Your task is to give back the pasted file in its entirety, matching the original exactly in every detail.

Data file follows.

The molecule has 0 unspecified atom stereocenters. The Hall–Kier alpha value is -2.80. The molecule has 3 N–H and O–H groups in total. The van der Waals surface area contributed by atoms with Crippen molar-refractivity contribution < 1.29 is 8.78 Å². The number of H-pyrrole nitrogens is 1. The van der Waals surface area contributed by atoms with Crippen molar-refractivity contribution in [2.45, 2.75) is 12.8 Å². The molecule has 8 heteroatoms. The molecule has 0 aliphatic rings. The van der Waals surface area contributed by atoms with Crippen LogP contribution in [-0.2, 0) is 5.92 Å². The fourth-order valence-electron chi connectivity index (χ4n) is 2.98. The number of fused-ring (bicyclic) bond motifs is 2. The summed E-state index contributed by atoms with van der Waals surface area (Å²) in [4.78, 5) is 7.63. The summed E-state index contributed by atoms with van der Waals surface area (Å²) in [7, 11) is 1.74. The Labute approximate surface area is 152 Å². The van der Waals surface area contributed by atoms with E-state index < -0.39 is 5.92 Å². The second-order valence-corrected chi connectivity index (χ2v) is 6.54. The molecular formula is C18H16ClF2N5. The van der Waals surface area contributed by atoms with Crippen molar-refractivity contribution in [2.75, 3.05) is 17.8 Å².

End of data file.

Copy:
The molecule has 0 unspecified atom stereocenters. The Hall–Kier alpha value is -2.80. The molecule has 3 N–H and O–H groups in total. The van der Waals surface area contributed by atoms with Crippen molar-refractivity contribution < 1.29 is 8.78 Å². The number of H-pyrrole nitrogens is 1. The van der Waals surface area contributed by atoms with Crippen molar-refractivity contribution in [2.45, 2.75) is 12.8 Å². The molecule has 8 heteroatoms. The molecule has 0 aliphatic rings. The van der Waals surface area contributed by atoms with Crippen LogP contribution in [-0.2, 0) is 5.92 Å². The fourth-order valence-electron chi connectivity index (χ4n) is 2.98. The number of fused-ring (bicyclic) bond motifs is 2. The summed E-state index contributed by atoms with van der Waals surface area (Å²) in [4.78, 5) is 7.63. The summed E-state index contributed by atoms with van der Waals surface area (Å²) in [7, 11) is 1.74. The Labute approximate surface area is 152 Å². The van der Waals surface area contributed by atoms with E-state index < -0.39 is 5.92 Å². The second-order valence-corrected chi connectivity index (χ2v) is 6.54. The molecular formula is C18H16ClF2N5. The van der Waals surface area contributed by atoms with Crippen molar-refractivity contribution in [2.75, 3.05) is 17.8 Å².